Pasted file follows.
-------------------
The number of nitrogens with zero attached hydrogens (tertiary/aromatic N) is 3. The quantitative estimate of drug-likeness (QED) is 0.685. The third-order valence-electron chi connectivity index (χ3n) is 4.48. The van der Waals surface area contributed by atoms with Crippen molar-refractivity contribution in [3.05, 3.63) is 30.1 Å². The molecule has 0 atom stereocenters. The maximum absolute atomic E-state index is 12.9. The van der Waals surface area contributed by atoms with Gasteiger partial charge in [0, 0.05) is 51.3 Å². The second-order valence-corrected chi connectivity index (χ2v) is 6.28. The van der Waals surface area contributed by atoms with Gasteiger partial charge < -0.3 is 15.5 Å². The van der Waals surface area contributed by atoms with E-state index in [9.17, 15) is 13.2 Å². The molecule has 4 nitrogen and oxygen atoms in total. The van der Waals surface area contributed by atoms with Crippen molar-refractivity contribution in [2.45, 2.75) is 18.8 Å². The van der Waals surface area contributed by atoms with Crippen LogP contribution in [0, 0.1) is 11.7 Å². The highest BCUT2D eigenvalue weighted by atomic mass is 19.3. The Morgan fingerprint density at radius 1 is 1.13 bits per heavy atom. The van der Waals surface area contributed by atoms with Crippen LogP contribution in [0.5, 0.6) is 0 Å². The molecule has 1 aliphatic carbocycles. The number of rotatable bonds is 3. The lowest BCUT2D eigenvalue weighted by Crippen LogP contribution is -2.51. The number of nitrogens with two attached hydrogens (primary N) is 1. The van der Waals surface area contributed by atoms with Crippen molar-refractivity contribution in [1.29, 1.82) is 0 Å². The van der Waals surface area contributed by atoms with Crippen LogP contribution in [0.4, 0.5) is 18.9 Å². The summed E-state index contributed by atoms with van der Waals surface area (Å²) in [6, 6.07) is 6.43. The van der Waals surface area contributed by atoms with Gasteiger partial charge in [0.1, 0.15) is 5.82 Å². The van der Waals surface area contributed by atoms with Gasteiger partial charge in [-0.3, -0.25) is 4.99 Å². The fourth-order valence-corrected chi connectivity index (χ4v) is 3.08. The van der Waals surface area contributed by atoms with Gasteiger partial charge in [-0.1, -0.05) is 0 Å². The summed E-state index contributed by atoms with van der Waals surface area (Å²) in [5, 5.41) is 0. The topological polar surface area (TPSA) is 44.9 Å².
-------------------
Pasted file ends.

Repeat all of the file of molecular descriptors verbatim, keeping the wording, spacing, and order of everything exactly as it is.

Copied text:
The number of nitrogens with zero attached hydrogens (tertiary/aromatic N) is 3. The quantitative estimate of drug-likeness (QED) is 0.685. The third-order valence-electron chi connectivity index (χ3n) is 4.48. The van der Waals surface area contributed by atoms with Crippen molar-refractivity contribution in [3.05, 3.63) is 30.1 Å². The molecule has 0 atom stereocenters. The maximum absolute atomic E-state index is 12.9. The van der Waals surface area contributed by atoms with Gasteiger partial charge in [0, 0.05) is 51.3 Å². The second-order valence-corrected chi connectivity index (χ2v) is 6.28. The van der Waals surface area contributed by atoms with Gasteiger partial charge < -0.3 is 15.5 Å². The van der Waals surface area contributed by atoms with E-state index in [9.17, 15) is 13.2 Å². The molecule has 4 nitrogen and oxygen atoms in total. The van der Waals surface area contributed by atoms with Crippen molar-refractivity contribution in [2.45, 2.75) is 18.8 Å². The van der Waals surface area contributed by atoms with Crippen LogP contribution in [0, 0.1) is 11.7 Å². The highest BCUT2D eigenvalue weighted by atomic mass is 19.3. The Morgan fingerprint density at radius 1 is 1.13 bits per heavy atom. The van der Waals surface area contributed by atoms with Crippen LogP contribution in [0.5, 0.6) is 0 Å². The molecule has 1 aliphatic carbocycles. The number of rotatable bonds is 3. The lowest BCUT2D eigenvalue weighted by Crippen LogP contribution is -2.51. The number of nitrogens with two attached hydrogens (primary N) is 1. The van der Waals surface area contributed by atoms with Crippen molar-refractivity contribution in [1.29, 1.82) is 0 Å². The van der Waals surface area contributed by atoms with Crippen LogP contribution in [0.4, 0.5) is 18.9 Å². The summed E-state index contributed by atoms with van der Waals surface area (Å²) in [6, 6.07) is 6.43. The van der Waals surface area contributed by atoms with Gasteiger partial charge in [0.1, 0.15) is 5.82 Å². The van der Waals surface area contributed by atoms with Gasteiger partial charge in [-0.3, -0.25) is 4.99 Å². The fourth-order valence-corrected chi connectivity index (χ4v) is 3.08. The van der Waals surface area contributed by atoms with Gasteiger partial charge in [-0.1, -0.05) is 0 Å². The summed E-state index contributed by atoms with van der Waals surface area (Å²) in [5, 5.41) is 0. The topological polar surface area (TPSA) is 44.9 Å².